Students

CHEM1001 – Foundations of Chemical and Biomolecular Sciences 1

2021 – Session 1, Weekday attendance, North Ryde

Notice

As part of Phase 3 of our return to campus plan, most units will now run tutorials, seminars and other small group activities on campus, and most will keep an online version available to those students unable to return or those who choose to continue their studies online.

To check the availability of face-to-face and online activities for your unit, please go to timetable viewer. To check detailed information on unit assessments visit your unit's iLearn space or consult your unit convenor.

General Information

Download as PDF
Unit convenor and teaching staff Unit convenor and teaching staff Convenor and Tutor
Ian Jamie
Contact via ian.jamie@mq.edu, (02) 9850 8293
4WW 236
Open Door
Lecturer and Tutor
Joanne Jamie
Contact via joanne,jamie@mq.edu.au, (02) 9850 8283
4WW 231
By Appointment
Lecturer and Tutor
Alison Rodger
Contact via (02) 9850 8275
6WW 302
By Appointment (via Grace Cooper)
Credit points Credit points
10
Prerequisites Prerequisites
Corequisites Corequisites
Co-badged status Co-badged status
Unit description Unit description
Foundations of Chemical and Biomolecular Sciences 1 introduces students to the principles and practical aspects of the molecular sciences, from the smallest of chemical substances through to the molecules of life - the biomolecules. This unit does not assume prior knowledge of chemistry or biology and is ideal for any student that wants to understand the atomic and molecular world within and around them. It will commence with the language of chemistry by introducing atoms and molecules and elements and compounds and using representative inorganic and organic compounds, including biomolecules, to show how their structures, functions and reactions are described. It will build on this language to allow prediction of the reactivity, behaviour and function of different classes of compounds, with a focus on acids and bases and organic compounds including biomolecules. Contemporary applications will be highlighted to show the role of chemical and biomolecular sciences in our lives, now and in the future, including in helping to achieve a sustainable environment, understanding health and disease, and advancing new molecular technologies. Practical sessions and tutorials will reinforce learning throughout this unit.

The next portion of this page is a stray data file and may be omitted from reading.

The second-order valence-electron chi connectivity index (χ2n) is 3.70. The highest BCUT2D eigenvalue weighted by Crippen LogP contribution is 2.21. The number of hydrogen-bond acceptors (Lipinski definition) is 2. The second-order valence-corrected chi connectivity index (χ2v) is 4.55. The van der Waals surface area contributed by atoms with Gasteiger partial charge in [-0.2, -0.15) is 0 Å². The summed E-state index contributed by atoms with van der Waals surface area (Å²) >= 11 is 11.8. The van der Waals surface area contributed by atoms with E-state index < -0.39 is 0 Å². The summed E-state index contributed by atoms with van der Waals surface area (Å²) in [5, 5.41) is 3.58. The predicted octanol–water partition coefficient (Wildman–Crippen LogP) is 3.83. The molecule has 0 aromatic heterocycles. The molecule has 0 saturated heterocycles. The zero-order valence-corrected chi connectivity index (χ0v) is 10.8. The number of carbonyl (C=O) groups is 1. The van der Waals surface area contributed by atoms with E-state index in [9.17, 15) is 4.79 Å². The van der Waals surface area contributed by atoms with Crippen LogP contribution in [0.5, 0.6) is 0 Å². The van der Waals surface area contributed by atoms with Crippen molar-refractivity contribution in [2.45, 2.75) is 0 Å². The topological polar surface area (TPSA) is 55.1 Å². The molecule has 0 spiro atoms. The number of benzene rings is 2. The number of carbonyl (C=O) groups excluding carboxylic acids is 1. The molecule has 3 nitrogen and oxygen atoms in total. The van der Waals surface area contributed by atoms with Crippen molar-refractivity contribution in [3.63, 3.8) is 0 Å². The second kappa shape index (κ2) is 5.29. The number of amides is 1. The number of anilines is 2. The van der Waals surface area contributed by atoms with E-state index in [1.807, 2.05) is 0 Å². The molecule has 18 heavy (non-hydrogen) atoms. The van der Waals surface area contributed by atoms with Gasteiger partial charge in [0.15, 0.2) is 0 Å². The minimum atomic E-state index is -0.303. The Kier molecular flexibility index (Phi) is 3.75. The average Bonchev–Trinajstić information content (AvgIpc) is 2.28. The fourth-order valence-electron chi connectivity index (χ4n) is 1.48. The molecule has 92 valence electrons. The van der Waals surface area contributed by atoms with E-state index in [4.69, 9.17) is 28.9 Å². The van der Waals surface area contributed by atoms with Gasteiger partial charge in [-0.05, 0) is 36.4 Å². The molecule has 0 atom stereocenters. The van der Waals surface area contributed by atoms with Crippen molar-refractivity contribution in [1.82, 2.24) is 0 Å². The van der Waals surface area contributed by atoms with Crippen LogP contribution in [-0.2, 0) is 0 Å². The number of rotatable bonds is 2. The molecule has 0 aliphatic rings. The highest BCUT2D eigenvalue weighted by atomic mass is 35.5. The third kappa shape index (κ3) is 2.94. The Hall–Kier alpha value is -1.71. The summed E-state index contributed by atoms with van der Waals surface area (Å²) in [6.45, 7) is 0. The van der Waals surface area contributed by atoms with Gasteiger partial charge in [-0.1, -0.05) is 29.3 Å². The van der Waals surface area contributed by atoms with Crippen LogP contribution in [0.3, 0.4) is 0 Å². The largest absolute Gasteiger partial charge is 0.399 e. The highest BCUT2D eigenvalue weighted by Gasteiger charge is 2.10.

Important Academic Dates

Information about important academic dates including deadlines for withdrawing from units are available at https://students.mq.edu.au/important-dates

Learning Outcomes

On successful completion of this unit, you will be able to:

  • ULO1: Use the language and principles of chemical science to explore the composition and properties of matter and discuss how molecular sciences are important in our lives.
  • ULO2: Name and write (or describe) the chemical structures for representative inorganic and organic compounds, including peptides, carbohydrates and nucleic acids.
  • ULO3: Analyse the chemical structure of chemical compounds to predict their function, reactivity and physical properties.
  • ULO4: Calculate the physical quantities that characterize chemical composition, including solids and solutions, as well as chemical reactions.
  • ULO5: Demonstrate laboratory skills used for the preparation, separation and analysis of chemical compounds, including an understanding of general laboratory safety procedures.
  • ULO6: Record and analyse scientific data, as well as communicate conclusions using the basic elements of scientific report preparation.

General Assessment Information